My son Nolan, born in 2007, has a severe-profound hearing loss and hears with a cochlear implant.
Silence is Not Golden
Every parent of a child with hearing loss remembers the moment well: the look on the audiologist's face when the hearing test was completed...and failed. The shock, the grief, and the worry about the future are intense in the first weeks and months after a diagnosis of congenital hearing loss is made. Some babies are born with a severe or profound hearing loss (this may be more commonly referred to as "deaf") and some babies are born with a mild or moderate hearing loss (more commonly referred to as "hard of hearing").
Here are some steps should parents take after learning of their child's permanent hearing loss:
- Get support when baby can't hear.
- Get educated.
- Get moving.
- Obtain books.
- Ask questions.
Get Support When Baby Can't Hear
Join an online parent support group. You can find them on Yahoo and other search websites.
If your baby has a severe/profound hearing loss and cochlear implants are a possibility, join the Pediatric CI Circle group.
In addition, there are several blogs written by parents who have children with hearing loss. Get in touch with a community of other parents who have "been there, done that."
- Look up the John Tracy Clinic in Los Angeles, a free resource for parents of deaf and hard-of-hearing preschoolers. They offer a free correspondence course for parents of infants and preschoolers, in addition to a free summer program for preschoolers.
- Learn about infant and childhood hearing loss with the information provided at My Baby's Hearing, a Boy's Town website focusing on early hearing loss detection.
- Learn how to read an audiogram: Raising Deaf Kids has an excellent resource on understanding what this graphical representation of hearing ability means.
- Take advantage of the many free resources for parents of children with hearing loss.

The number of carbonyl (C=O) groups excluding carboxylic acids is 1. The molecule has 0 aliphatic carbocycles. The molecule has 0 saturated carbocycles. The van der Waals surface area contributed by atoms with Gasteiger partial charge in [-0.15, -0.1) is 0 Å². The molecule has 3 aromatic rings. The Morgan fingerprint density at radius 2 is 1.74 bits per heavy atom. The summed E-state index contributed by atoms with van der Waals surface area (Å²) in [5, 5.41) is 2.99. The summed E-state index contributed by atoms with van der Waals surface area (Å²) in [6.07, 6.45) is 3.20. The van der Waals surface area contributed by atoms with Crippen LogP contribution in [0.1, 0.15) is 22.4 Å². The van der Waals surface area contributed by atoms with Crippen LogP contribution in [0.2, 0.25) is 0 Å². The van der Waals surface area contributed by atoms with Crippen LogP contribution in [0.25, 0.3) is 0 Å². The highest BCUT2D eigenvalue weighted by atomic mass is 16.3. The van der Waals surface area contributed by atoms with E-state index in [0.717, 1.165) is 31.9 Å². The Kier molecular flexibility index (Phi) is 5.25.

Read More From Wehavekids
Once the hearing loss is confirmed, move as quickly as possible to obtain hearing aids and early intervention services. Ideally, a child with hearing loss should be amplified by the age of six months. Talk to the child's pediatrician, ear-nose-throat (ENT) doctor, and audiologist to learn about your child's specific needs.
The grief process can be very difficult, but it does pass, and your child will brighten every day with their amazing progress and growth!
Obtain Books on Childhood Hearing Loss
David Luterman has an excellent book for families coping with pediatric hearing loss. The book covers the emotional and grief process in addition to the more technical aspects of childhood hearing loss. Sibling relationships, communication methods, and hearing amplification technology are explored in this book.
Carol Flexor is an expert in the field of auditory-verbal therapy and audiology. She has written several books, including a wonderful synopsis of the way children learn to listen and speak within the first six years of life.
These books, along with many others, will give parents the resources and hope to get through the early months after the diagnosis of childhood hearing loss is made.
Ask questions of the audiologist and the Ear, Nose, and Throat doctor. Some suggested questions are:
- Is this hearing loss permanent?
- What could have caused this hearing loss?
- Will hearing aids help my baby?
- What does my baby's level of hearing loss mean?
- What, exactly, can my baby hear?
- How do we get early intervention services?
- What type of communication mode is recommended?
- What kind of therapy should we seek?
- Is there a local parent support group?
- Will this hearing loss be stable or will it progress?
Hearing Aids and Therapy Work: Three-Year-Old with Moderately Severe Mixed Hearing Loss
This content is accurate and true to the best of the author’s knowledge and is not meant to substitute for formal and individualized advice from a qualified professional.
© 2011 Leah Lefler